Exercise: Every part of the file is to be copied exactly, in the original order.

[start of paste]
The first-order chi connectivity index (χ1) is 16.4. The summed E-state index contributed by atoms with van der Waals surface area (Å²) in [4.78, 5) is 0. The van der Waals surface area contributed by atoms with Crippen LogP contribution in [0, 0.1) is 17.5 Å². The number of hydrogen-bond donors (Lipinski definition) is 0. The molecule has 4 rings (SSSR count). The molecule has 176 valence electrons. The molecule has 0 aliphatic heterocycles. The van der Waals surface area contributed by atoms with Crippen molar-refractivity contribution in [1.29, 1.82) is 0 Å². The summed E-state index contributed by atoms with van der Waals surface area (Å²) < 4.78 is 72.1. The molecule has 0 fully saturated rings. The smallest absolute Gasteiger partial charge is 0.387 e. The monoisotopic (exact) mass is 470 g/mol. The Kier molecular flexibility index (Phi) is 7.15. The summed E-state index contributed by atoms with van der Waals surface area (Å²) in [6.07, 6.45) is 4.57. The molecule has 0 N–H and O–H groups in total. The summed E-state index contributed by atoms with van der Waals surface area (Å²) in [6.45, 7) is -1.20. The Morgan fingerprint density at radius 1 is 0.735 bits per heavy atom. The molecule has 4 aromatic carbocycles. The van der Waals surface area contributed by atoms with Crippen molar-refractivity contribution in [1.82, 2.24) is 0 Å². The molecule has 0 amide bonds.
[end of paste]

The first-order chi connectivity index (χ1) is 16.4. The summed E-state index contributed by atoms with van der Waals surface area (Å²) in [4.78, 5) is 0. The van der Waals surface area contributed by atoms with Crippen LogP contribution in [0, 0.1) is 17.5 Å². The number of hydrogen-bond donors (Lipinski definition) is 0. The molecule has 4 rings (SSSR count). The molecule has 176 valence electrons. The molecule has 0 aliphatic heterocycles. The van der Waals surface area contributed by atoms with Crippen molar-refractivity contribution in [1.29, 1.82) is 0 Å². The summed E-state index contributed by atoms with van der Waals surface area (Å²) < 4.78 is 72.1. The molecule has 0 fully saturated rings. The smallest absolute Gasteiger partial charge is 0.387 e. The monoisotopic (exact) mass is 470 g/mol. The Kier molecular flexibility index (Phi) is 7.15. The summed E-state index contributed by atoms with van der Waals surface area (Å²) in [6.07, 6.45) is 4.57. The molecule has 0 N–H and O–H groups in total. The summed E-state index contributed by atoms with van der Waals surface area (Å²) in [6.45, 7) is -1.20. The Morgan fingerprint density at radius 1 is 0.735 bits per heavy atom. The molecule has 4 aromatic carbocycles. The van der Waals surface area contributed by atoms with Crippen molar-refractivity contribution in [1.82, 2.24) is 0 Å². The molecule has 0 amide bonds.